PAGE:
There’s a chill in the air in the mornings now, as we go deeper into September. And though I have not been able to have a garden in years, this time in early fall always brings to mind, for me, that last session of weeding, before pulling up the last of the harvest, the last few weeks of a farmer’s market, filled with squash and gourds, and soon, pumpkins. There’s something about growing food for your own table, or meeting the person who grew it for you.
From Rev. Max Coots, minister emeritus of the Unitarian Universalist Church of Canton, New York:
CLF, gardening, gratitude, Max Coots, nature, unity
Gratitude for the Garden
by Rev. Max Coots
I am finished with my garden for the year—almost. Oh, I’m still playing that game of hide-and-seek with the inevitable frost. Every night, when the temperature counts down to begin the game, I do run out to help the last tomatoes hide.
It was a good year, more or less—more for the snow peas than for the corn, less for the spinach, more for the rest. The turnips were immense, like spheres of opulence, though the radishes went more to maggots than to me. My potatoes remind me of that old country quip: “How’d your padadas do?” “So-so. I got some the size a beans, I got some the size a peas, and then I got a lotta little ones.”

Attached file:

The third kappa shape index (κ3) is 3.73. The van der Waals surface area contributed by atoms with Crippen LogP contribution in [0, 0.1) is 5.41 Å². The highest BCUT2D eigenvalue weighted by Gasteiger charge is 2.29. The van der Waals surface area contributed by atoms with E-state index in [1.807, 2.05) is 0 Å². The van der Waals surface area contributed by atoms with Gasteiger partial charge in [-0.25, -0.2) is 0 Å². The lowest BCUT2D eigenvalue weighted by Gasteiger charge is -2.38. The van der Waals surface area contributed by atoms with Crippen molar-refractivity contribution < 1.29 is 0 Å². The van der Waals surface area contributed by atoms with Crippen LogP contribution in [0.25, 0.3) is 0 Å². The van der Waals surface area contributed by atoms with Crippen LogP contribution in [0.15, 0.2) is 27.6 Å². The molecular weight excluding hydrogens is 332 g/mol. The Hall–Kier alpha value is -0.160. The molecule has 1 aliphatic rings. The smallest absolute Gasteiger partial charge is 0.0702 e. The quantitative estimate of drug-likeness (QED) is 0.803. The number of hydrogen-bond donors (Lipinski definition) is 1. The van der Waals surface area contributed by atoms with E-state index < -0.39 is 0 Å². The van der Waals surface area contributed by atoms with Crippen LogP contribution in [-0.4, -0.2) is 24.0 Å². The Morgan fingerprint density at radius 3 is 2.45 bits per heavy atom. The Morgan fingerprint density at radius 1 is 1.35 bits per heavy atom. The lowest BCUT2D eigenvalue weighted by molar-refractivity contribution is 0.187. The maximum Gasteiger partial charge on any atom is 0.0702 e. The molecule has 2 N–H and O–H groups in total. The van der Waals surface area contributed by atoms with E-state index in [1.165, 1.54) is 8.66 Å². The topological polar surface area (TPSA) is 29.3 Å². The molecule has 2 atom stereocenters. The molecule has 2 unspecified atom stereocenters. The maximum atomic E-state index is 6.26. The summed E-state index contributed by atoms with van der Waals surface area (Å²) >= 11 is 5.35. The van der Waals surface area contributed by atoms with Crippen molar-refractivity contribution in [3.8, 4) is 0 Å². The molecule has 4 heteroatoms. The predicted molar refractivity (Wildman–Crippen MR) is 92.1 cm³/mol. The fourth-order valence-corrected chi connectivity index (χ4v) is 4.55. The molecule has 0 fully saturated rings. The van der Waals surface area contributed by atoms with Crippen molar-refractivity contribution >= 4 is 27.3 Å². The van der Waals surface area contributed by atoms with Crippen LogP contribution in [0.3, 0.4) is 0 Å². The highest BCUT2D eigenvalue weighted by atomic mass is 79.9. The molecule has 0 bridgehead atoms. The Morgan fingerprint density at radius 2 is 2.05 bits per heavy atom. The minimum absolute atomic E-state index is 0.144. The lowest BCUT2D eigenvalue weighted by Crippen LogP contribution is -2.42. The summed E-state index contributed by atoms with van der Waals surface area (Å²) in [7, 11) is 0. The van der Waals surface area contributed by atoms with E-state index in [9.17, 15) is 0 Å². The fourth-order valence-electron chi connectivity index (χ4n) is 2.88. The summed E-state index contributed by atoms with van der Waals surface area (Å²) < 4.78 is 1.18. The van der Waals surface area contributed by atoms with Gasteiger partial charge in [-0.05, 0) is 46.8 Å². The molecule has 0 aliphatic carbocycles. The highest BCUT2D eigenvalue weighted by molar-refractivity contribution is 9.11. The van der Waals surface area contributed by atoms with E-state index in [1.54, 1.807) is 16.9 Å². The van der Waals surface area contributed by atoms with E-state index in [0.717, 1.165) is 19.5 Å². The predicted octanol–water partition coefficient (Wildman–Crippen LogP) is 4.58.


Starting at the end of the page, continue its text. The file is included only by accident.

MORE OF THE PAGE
But it was a good year, more or less. Most everything that missed the drought, overcame the weeds, and survived the bugs got home safe enough. From time to time I can go to the freezer and the shelf of jars in my cellar and count my canned contentment. The harvest will be an attitude, not a time of year. And maybe I’ll be wise enough to feel a sort of litany of gratitude: